Honoree

Sylvia McNair

AWARDS

Honorary Degree (1998)
D.Mus.
Doctor of Music
Commencement
Location: Bloomington
Presenter: Myles Neil Brand
Grammy Award (1995)
Best Classical Vocal Performance
Performance: The Echoing Air
Grammy Award (1993)
Best Opera Recording
Performance: Handel: Semele

BIOGRAPHY

After 16 years as a professional singer, soprano Sylvia McNair has established herself as one of the most sought-after American artists. She has made more than 70 recordings and has won two Grammys. She is a regular guest soloist with the New York Philharmonic, the Cleveland Orchestra, the Boston Symphony, the Philadelphia Orchestra, the Chicago Symphony, the Berlin Philharmonic, the Vienna Philharmonic, the London Symphony, the Salzburg Festival, and the Metropolitan Opera.

A native of Mansfield, Ohio, Sylvia McNair grew up in a musical family. Her musical education began at age three with piano lessons from her mother. She earned a Bachelor of Music degree from Wheaton College in Illinois and a Master of Music degree, with distinction, from Indiana University in 1983. As an undergraduate, she intended to become an orchestral musician. However, when one of her violin instructors suggested that she take voice lessons to refine her technique, she discovered that she enjoyed singing more than playing the violin.

In 1980 Robert Shaw visited Indiana University to direct a performance of Bach's B MINOR MASS. Sylvia McNair was the soprano soloist. Shaw liked what he heard - so much so that he invited her to sing with the Atlanta Symphony and record on the Telarc label before she had finished her degree. In 1982 she won the Metropolitan Opera National Council Auditions, made her London concert debut, and received a Grammy nomination for her first recording, Poulenc's GLORIA. With her career under way, she was able to work full time as a singer from the moment she graduated from IU. "When she came to me as a student, it was clear that Sylvia was a major talent with great potential," writes IU Distinguished Professor of Voice Virginia Zeani. "Sylvia is today considered one of the great singers of her generation. She is heard in all the major opera houses and cities of the world. She is a great singer of both opera and oratorio. The vocal achievement combined with her extraordinary dramatic ability give her a total, unsurpassed presence."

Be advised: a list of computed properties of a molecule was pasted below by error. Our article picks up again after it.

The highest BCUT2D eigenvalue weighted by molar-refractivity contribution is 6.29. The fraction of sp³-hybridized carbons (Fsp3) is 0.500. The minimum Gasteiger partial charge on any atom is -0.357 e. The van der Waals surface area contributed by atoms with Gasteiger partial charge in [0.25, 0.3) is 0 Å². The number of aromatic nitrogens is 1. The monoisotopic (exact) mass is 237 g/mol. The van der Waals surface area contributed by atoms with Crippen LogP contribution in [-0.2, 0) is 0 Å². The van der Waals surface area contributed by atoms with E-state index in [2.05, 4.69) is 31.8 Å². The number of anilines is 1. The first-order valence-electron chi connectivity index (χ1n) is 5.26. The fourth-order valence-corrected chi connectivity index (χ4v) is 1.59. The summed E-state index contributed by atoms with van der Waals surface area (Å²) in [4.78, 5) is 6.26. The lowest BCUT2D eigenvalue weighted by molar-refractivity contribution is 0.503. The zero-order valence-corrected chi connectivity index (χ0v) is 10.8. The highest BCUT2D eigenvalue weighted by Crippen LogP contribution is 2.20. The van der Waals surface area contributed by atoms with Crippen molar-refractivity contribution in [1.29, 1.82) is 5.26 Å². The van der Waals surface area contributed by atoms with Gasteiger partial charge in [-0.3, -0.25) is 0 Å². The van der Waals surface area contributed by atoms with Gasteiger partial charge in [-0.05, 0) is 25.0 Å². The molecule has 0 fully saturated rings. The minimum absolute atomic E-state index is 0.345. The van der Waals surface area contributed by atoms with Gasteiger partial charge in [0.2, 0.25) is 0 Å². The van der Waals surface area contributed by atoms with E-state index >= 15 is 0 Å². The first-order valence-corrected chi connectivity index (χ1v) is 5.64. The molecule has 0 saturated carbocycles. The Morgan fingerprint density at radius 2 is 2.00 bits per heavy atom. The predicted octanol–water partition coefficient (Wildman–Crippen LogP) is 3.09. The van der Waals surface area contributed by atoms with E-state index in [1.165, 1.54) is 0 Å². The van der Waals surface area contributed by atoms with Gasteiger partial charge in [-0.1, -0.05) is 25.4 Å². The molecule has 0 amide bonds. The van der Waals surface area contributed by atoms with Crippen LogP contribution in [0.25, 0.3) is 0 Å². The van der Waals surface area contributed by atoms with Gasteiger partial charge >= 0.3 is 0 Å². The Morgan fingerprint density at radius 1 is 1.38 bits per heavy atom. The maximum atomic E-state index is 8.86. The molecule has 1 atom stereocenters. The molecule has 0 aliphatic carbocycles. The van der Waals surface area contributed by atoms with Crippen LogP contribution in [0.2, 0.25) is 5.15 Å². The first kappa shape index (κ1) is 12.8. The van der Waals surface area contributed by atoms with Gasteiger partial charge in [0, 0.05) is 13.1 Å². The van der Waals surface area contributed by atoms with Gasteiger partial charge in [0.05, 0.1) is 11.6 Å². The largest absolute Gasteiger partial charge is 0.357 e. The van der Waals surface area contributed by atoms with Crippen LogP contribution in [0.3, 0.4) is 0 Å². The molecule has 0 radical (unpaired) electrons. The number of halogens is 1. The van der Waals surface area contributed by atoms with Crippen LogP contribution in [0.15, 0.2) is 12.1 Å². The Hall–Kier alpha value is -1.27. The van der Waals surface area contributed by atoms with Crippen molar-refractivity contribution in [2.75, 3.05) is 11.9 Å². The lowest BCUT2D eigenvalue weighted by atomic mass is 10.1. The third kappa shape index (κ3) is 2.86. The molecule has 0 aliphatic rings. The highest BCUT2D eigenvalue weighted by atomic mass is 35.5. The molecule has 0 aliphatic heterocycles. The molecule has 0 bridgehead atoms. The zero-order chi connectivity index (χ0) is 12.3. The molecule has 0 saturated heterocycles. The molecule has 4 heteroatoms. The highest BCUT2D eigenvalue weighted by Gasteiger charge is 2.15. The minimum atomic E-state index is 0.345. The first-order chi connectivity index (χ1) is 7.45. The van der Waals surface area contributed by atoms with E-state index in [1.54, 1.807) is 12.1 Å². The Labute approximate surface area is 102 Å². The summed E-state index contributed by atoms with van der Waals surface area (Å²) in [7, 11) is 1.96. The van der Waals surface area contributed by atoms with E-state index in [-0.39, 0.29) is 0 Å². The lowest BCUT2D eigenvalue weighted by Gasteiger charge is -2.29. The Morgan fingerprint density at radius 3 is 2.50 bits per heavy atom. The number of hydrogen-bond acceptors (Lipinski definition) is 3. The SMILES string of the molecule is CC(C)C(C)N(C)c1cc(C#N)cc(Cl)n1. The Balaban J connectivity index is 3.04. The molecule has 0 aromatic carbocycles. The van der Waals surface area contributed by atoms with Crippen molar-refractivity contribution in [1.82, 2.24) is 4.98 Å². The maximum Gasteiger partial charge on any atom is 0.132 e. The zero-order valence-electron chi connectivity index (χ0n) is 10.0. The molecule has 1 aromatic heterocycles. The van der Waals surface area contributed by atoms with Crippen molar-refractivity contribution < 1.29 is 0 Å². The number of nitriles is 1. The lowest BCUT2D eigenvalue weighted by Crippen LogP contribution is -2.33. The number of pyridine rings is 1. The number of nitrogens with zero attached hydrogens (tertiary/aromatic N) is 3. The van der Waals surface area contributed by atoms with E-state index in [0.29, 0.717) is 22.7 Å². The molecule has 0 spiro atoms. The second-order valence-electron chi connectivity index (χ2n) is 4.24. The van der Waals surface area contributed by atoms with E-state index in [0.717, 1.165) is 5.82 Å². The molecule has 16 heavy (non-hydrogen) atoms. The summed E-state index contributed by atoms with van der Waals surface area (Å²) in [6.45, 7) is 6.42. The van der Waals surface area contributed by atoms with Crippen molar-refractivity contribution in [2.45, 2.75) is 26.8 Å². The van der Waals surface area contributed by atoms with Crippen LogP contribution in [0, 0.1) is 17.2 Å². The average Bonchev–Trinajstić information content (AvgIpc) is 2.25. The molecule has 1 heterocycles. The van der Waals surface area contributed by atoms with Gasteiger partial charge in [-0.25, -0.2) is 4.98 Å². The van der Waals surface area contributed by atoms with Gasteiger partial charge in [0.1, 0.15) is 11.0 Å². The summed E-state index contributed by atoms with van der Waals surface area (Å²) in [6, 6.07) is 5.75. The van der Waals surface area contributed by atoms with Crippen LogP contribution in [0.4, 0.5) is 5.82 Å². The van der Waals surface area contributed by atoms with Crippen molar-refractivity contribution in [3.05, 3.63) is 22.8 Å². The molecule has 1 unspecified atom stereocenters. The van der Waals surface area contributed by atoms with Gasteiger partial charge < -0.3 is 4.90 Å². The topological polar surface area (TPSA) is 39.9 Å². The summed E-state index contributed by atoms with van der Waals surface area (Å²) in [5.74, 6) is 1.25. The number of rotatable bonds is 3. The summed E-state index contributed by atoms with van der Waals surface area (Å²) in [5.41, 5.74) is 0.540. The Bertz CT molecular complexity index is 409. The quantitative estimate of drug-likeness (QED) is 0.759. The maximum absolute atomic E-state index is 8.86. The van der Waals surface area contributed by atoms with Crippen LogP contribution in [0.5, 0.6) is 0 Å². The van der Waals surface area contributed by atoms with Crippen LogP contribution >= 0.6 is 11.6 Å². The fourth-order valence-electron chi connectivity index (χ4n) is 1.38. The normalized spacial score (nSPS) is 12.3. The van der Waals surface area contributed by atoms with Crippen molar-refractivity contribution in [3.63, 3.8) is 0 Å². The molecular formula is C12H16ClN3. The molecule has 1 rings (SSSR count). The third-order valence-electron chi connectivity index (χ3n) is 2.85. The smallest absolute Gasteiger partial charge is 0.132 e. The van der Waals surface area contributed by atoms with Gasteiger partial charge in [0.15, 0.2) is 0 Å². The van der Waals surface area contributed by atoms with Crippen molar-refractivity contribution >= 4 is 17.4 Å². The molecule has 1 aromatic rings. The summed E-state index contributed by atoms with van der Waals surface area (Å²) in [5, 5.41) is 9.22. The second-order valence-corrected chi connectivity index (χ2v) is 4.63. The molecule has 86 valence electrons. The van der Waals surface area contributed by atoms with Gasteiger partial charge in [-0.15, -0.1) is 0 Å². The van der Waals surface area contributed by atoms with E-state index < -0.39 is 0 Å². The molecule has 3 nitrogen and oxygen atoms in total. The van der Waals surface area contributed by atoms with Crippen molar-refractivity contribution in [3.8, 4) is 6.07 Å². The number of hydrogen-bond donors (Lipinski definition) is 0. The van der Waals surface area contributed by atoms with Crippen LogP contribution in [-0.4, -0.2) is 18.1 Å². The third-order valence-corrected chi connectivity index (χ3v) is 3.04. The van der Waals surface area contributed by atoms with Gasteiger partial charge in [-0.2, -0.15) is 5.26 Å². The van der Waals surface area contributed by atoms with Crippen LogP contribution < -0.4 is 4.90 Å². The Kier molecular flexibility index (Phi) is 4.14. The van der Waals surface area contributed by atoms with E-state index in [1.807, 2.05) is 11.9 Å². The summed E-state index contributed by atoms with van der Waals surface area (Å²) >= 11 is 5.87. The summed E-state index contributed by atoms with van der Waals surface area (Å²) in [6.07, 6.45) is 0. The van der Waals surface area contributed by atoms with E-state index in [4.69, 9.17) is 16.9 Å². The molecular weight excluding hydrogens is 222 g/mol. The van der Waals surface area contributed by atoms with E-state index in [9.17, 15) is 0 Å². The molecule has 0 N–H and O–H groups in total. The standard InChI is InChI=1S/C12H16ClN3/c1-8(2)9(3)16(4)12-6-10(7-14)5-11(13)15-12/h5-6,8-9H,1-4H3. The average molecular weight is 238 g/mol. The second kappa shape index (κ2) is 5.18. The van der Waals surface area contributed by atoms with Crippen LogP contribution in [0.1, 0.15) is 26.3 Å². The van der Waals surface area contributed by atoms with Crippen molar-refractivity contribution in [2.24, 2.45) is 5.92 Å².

Sylvia McNair has recorded for every major classical record label, including Sony, Deutsche Grammophon, Telarc, Teldec, and EMI. In 1991 she signed an exclusive recording contract with Philips Classics for solo recordings. Her solo releases include a disc of Handel and Mozart sacred cantatas; songs by Henry Purcell (the 1996 Grammy winner for Best Vocal Solo Recording); Mozart opera and concert arias with Sir Neville Marriner and the Academy of St. Martin's in the Field; and a disc of songs by Harold Arlen, with Andre Previn playing the piano.

Highlights of McNair's past year have included singing the leading role of Pamina in Mozart's THE MAGIC FLUTE at the Salzburg Festival with the
Vienna Philharmonic and conductor Christoph von Dohnanyi; appearing as Susanna with the San Francisco Opera in another Mozart favorite, THE MARRIAGE OF FIGARO; guest appearances with the Israel Philharmonic as part of its 50th Anniversary Tour; and singing with the orchestras of New York, Los Angeles, St. Paul, and Washington, D.C. During her visit to Salzburg, she was invited to perform for First Lady Hillary Rodham Clinton. McNair commissioned Jake Heggie, composer-in-residence of the San Francisco Opera, to write a song cycle in commemoration of the event.

Sylvia McNair often collaborates in recital and concert with her husband, conductor and pianist Hal France, whom she met in 1984 during a rehearsal of the Indianapolis Symphony.

"Sylvia is one of most outstanding vocal majors ever to attend the School of Music," says Dean Emeritus of the IU School of Music Charles H. Webb. "She exemplifies the highest standards that this university espouses, and is a hallmark of excellence for all musicians everywhere to emulate."